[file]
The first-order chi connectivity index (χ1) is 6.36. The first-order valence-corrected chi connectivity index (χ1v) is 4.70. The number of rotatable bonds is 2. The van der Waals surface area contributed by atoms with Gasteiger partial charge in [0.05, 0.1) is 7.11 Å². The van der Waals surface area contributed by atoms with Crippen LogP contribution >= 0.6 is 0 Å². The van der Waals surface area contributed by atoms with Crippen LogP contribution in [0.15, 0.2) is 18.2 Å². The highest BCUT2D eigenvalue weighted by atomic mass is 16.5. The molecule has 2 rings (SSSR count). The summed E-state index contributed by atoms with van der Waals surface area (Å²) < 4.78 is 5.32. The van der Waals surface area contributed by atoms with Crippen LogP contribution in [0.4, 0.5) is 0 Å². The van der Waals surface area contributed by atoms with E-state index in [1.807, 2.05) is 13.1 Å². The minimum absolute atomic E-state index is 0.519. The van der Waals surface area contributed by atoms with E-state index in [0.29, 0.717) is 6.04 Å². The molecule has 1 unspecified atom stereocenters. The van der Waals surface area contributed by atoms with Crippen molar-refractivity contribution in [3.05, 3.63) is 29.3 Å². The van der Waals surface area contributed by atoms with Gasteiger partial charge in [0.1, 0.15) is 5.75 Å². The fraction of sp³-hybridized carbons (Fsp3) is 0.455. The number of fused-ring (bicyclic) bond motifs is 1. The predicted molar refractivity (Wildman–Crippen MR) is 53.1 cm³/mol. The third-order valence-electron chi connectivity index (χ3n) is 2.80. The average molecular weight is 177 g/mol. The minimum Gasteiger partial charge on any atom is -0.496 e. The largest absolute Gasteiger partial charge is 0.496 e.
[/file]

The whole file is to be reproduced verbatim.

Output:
The first-order chi connectivity index (χ1) is 6.36. The first-order valence-corrected chi connectivity index (χ1v) is 4.70. The number of rotatable bonds is 2. The van der Waals surface area contributed by atoms with Gasteiger partial charge in [0.05, 0.1) is 7.11 Å². The van der Waals surface area contributed by atoms with Crippen LogP contribution >= 0.6 is 0 Å². The van der Waals surface area contributed by atoms with Crippen LogP contribution in [0.15, 0.2) is 18.2 Å². The highest BCUT2D eigenvalue weighted by atomic mass is 16.5. The molecule has 2 rings (SSSR count). The summed E-state index contributed by atoms with van der Waals surface area (Å²) < 4.78 is 5.32. The van der Waals surface area contributed by atoms with Crippen LogP contribution in [0.4, 0.5) is 0 Å². The van der Waals surface area contributed by atoms with E-state index in [1.807, 2.05) is 13.1 Å². The minimum absolute atomic E-state index is 0.519. The van der Waals surface area contributed by atoms with E-state index in [0.29, 0.717) is 6.04 Å². The molecule has 1 unspecified atom stereocenters. The van der Waals surface area contributed by atoms with Crippen molar-refractivity contribution in [3.05, 3.63) is 29.3 Å². The van der Waals surface area contributed by atoms with Gasteiger partial charge in [0.1, 0.15) is 5.75 Å². The fraction of sp³-hybridized carbons (Fsp3) is 0.455. The number of fused-ring (bicyclic) bond motifs is 1. The predicted molar refractivity (Wildman–Crippen MR) is 53.1 cm³/mol. The third-order valence-electron chi connectivity index (χ3n) is 2.80. The average molecular weight is 177 g/mol. The minimum Gasteiger partial charge on any atom is -0.496 e. The largest absolute Gasteiger partial charge is 0.496 e.